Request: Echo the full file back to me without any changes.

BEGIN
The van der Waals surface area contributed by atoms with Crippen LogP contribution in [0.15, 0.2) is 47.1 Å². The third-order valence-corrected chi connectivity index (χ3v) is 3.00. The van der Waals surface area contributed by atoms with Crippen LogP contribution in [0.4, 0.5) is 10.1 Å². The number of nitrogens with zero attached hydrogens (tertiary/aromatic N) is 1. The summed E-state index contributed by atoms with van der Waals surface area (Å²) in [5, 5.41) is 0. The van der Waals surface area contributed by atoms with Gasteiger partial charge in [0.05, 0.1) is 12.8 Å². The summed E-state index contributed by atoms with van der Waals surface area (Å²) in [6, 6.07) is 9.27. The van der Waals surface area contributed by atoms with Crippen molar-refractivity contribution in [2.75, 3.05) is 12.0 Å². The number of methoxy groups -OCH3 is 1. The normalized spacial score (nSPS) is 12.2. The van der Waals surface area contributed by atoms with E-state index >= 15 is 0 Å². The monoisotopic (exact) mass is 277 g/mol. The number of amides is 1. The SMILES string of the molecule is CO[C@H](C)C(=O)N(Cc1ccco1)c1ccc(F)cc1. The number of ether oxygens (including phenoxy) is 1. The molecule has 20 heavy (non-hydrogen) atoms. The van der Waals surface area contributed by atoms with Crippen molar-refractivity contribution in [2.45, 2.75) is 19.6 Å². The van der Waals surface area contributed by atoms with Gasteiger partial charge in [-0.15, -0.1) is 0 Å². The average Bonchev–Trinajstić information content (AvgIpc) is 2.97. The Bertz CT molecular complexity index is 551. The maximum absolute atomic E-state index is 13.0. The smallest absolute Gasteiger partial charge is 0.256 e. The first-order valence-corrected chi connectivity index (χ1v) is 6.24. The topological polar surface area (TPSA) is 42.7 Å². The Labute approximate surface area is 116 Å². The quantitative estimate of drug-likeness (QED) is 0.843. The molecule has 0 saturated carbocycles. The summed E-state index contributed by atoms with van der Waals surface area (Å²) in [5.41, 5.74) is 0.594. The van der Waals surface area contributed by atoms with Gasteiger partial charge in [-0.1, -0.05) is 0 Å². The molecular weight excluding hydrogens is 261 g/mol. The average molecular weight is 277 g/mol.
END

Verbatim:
The van der Waals surface area contributed by atoms with Crippen LogP contribution in [0.15, 0.2) is 47.1 Å². The third-order valence-corrected chi connectivity index (χ3v) is 3.00. The van der Waals surface area contributed by atoms with Crippen LogP contribution in [0.4, 0.5) is 10.1 Å². The number of nitrogens with zero attached hydrogens (tertiary/aromatic N) is 1. The summed E-state index contributed by atoms with van der Waals surface area (Å²) in [5, 5.41) is 0. The van der Waals surface area contributed by atoms with Gasteiger partial charge in [0.05, 0.1) is 12.8 Å². The summed E-state index contributed by atoms with van der Waals surface area (Å²) in [6, 6.07) is 9.27. The van der Waals surface area contributed by atoms with Crippen molar-refractivity contribution in [2.75, 3.05) is 12.0 Å². The number of methoxy groups -OCH3 is 1. The normalized spacial score (nSPS) is 12.2. The van der Waals surface area contributed by atoms with E-state index >= 15 is 0 Å². The monoisotopic (exact) mass is 277 g/mol. The number of amides is 1. The SMILES string of the molecule is CO[C@H](C)C(=O)N(Cc1ccco1)c1ccc(F)cc1. The number of ether oxygens (including phenoxy) is 1. The molecule has 20 heavy (non-hydrogen) atoms. The van der Waals surface area contributed by atoms with Crippen molar-refractivity contribution in [2.45, 2.75) is 19.6 Å². The van der Waals surface area contributed by atoms with Gasteiger partial charge in [-0.15, -0.1) is 0 Å². The average Bonchev–Trinajstić information content (AvgIpc) is 2.97. The Bertz CT molecular complexity index is 551. The maximum absolute atomic E-state index is 13.0. The smallest absolute Gasteiger partial charge is 0.256 e. The first-order valence-corrected chi connectivity index (χ1v) is 6.24. The topological polar surface area (TPSA) is 42.7 Å². The Labute approximate surface area is 116 Å². The quantitative estimate of drug-likeness (QED) is 0.843. The molecule has 0 saturated carbocycles. The summed E-state index contributed by atoms with van der Waals surface area (Å²) in [5.41, 5.74) is 0.594. The van der Waals surface area contributed by atoms with Gasteiger partial charge in [-0.1, -0.05) is 0 Å². The molecular weight excluding hydrogens is 261 g/mol. The average molecular weight is 277 g/mol.